Nadler, Engel: Allow Pollard’s Return to Israel
Two New York Jewish Congressman are pushing the administration to allow Jonathan Pollard to return to Israel upon his release from jail on Friday.
Last Friday, Congressmen Jerry Nadler and Eliot Engel, both Democrats from New York, sent a letter directed to Attorney General Loretta Lynch urging her to give “fair consideration” to Pollard’s expressed desire to reunite with his wife, Esther, in Israel following his 30-year prison sentence.
Pollard is expected to go free on Friday from the Federal Correctional Center in Butner, North Carolina, after serving 30 years in prison, convicted of spying for Israel.
His attorney Eliot Lauer recently told Yediot Ahronot that Pollard has been spending the past few weeks preparing for the happy coming day. He informed the parole board that he had found a proper workplace in the New York area that is willing to take in the released prisoner. He is required to check in every month with the parole board. As of now, to leave the country, he has to rely on President Barack Obama’s generosity. His lawyers have already requested the DOJ to allow Pollard to join his wife in Israel since it has been acknowledged that there is “no reasonable probability” that he would commit any future crimes after his release.
“We believe that America’s interests and the interests of justice would be served if DOJ were to grant Jonathan Pollard’s request to reunite with his wife and move to Israel upon his release,” the two Democratic Representatives write in the letter. “In its discussions of Mr. Pollard mandatory parole, DOJ has already acknowledged that there is no reasonable probability that he will commit any future crimes after his release. If DOJ allows him to leave the United States permanently, this would become a near-certainty.”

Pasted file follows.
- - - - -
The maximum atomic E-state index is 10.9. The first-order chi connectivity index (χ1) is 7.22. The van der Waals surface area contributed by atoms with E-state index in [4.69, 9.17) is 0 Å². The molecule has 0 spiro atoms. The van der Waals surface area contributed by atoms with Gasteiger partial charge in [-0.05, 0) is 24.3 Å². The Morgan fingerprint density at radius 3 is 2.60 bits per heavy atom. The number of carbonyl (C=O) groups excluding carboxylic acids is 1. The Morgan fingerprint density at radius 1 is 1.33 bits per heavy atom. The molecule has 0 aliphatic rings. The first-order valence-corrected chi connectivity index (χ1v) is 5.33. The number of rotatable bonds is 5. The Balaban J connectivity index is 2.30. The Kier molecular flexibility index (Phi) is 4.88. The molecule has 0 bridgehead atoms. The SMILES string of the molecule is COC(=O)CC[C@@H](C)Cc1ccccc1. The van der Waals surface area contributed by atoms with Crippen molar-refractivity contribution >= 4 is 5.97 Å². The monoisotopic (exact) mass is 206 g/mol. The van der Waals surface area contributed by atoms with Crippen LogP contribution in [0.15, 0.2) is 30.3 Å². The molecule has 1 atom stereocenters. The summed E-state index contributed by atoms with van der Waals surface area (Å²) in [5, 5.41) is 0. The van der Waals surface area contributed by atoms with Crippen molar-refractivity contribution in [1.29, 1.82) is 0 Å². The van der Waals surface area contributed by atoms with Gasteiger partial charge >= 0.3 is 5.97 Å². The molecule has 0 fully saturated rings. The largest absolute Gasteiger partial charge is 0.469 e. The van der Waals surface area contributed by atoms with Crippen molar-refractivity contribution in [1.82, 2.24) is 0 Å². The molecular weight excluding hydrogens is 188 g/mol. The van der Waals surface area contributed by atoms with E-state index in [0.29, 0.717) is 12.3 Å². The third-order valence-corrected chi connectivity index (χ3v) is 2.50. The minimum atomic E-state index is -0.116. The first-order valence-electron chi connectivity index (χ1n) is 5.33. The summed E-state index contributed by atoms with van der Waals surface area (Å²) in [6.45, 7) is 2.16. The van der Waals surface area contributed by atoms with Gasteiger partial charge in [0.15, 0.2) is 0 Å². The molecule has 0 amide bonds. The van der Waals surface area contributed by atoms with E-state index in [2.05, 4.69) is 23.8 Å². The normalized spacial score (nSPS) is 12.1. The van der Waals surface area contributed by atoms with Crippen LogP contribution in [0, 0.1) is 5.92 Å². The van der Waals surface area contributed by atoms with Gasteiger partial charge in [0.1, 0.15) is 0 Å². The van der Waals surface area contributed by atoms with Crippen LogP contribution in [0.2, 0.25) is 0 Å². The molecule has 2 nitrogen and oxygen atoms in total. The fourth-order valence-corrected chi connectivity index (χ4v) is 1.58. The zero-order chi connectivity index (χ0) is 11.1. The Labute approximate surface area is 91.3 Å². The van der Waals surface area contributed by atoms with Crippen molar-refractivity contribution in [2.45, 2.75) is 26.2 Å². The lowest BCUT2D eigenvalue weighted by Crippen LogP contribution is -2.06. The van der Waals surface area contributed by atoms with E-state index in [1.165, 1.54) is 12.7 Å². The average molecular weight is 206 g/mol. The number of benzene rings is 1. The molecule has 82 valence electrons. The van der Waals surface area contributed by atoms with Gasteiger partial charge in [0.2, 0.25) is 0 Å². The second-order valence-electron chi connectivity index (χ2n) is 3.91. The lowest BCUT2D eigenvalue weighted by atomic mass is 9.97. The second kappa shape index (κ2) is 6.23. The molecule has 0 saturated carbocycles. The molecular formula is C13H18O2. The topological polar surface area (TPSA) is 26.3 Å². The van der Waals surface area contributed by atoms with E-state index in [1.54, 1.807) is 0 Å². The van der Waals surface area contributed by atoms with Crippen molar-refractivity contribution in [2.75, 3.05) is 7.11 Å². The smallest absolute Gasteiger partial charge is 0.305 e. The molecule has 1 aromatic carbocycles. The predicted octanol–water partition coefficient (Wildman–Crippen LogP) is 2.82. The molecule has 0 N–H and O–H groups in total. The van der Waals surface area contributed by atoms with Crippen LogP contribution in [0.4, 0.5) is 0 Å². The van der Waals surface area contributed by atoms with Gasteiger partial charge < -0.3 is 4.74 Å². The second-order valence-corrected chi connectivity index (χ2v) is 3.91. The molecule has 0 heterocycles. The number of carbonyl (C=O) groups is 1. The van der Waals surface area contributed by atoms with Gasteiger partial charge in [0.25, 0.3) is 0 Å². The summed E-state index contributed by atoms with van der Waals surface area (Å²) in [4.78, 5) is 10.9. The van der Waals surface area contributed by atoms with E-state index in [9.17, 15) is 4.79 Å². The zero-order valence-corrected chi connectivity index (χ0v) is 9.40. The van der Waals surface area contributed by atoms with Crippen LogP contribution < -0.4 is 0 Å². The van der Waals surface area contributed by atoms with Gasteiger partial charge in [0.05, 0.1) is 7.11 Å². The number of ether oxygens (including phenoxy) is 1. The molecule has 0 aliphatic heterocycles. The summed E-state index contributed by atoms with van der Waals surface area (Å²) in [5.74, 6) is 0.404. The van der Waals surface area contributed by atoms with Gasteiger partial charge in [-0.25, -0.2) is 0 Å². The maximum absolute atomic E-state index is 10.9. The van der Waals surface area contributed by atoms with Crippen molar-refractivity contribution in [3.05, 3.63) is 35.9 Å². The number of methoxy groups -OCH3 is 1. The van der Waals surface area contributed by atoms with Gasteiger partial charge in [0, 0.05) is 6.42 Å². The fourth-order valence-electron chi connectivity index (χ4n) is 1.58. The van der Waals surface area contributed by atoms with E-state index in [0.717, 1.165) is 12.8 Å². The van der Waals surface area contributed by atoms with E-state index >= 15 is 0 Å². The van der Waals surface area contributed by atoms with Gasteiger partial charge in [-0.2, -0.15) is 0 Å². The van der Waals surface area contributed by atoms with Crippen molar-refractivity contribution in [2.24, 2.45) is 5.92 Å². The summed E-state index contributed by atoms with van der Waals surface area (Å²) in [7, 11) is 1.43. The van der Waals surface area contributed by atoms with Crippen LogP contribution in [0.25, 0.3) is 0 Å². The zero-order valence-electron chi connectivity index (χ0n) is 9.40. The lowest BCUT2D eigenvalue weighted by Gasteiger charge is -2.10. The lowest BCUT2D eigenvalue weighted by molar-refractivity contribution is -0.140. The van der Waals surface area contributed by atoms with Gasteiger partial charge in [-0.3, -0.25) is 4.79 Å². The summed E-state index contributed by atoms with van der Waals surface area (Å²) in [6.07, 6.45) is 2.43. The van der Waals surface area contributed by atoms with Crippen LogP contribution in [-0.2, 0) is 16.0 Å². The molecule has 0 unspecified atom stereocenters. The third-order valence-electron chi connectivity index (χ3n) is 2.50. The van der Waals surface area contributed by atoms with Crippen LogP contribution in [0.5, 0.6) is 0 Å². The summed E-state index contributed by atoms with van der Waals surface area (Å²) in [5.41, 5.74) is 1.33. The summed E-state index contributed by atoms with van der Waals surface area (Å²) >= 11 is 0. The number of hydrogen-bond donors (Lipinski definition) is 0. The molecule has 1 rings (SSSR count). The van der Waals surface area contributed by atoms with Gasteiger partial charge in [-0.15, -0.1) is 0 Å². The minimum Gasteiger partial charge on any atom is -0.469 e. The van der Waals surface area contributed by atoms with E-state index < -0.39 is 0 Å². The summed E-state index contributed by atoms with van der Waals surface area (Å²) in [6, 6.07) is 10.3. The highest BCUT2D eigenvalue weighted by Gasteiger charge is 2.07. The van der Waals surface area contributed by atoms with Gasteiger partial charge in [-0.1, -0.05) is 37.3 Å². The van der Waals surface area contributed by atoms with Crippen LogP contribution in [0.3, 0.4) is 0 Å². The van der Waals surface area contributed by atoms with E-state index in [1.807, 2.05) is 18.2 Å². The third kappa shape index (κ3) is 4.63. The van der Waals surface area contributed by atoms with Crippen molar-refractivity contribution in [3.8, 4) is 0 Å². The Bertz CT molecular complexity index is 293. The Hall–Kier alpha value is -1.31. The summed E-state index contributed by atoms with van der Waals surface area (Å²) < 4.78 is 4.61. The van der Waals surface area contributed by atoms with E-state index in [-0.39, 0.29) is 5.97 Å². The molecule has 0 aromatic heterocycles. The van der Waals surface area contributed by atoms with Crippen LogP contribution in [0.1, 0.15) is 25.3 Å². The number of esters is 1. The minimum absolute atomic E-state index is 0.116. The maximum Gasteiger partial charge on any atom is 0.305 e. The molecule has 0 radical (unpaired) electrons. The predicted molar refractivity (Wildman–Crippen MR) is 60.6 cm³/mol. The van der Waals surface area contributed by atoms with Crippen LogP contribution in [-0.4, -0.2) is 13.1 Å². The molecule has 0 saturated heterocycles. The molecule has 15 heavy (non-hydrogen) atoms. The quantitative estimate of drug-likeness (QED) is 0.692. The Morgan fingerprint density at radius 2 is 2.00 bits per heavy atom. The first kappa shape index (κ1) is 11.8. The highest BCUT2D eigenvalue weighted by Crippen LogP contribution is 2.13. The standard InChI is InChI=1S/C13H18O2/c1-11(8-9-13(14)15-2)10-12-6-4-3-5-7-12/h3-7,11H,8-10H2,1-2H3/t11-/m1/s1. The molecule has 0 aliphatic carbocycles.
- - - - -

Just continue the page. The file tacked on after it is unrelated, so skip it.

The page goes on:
Below is a full copy of the letter to Attorney General Lynch:
November 13, 2015
The Honorable Loretta E. Lynch
United States Department of Justice
950 Pennsylvania Avenue, NW
Washington, DC 20530-0001
Dear Attorney General Lynch:
We appreciate the decision by the Department of Justice (DOJ) not to object to Jonathan Pollard’s release from prison when he becomes eligible for mandatory parole. Upon his release, on November 20, 2015, after serving 30 years in prison, it is Mr. Pollard’s wish to move to Israel with his family so he can resume his life there. We write today to ask that DOJ give Mr. Pollard’s request the fair consideration it deserves.
Mr. Pollard understands that, as a condition of being permitted to move to Israel, he may need to renounce his American citizenship. Despite the serious consequences that may follow such a decision, including being permanently barred from returning to the United States, he is willing to undertake this extraordinary measure.
As you may know, there is recent precedent for Mr. Pollard’s request. In May of 2013, DOJ allowed René González, a member of the so-called “Cuban 5,” to renounce his citizenship and live in Cuba. Mr. González served more than 8 years in prison for a 2001 espionage conviction for taking part in a spying ring on behalf of the Cuban government. While on probation, DOJ allowed Mr. González to attend his father’s funeral in Cuba. Despite DOJ’s prior insistence that he serve his entire probation in the United States, DOJ allowed Mr. González to renounce his American citizenship and remain in Cuba, on condition that he never return to the U.S. Similarly, Mr. Pollard asks that he be permitted to leave the United States and join his family in Israel. Mr. Pollard understands that this would likely mean that he would never be able to return.
We believe that America’s interests and the interests of justice would be served if DOJ were to grant Jonathan Pollard’s request to reunite with his wife and move to Israel upon his release. In its discussions of Mr. Pollard mandatory parole, DOJ has already acknowledged that there is no reasonable probability that he will commit any future crimes after his release. If DOJ allows him to leave the United States permanently, this would become a near-certainty. We respectfully ask that you give this request fair consideration.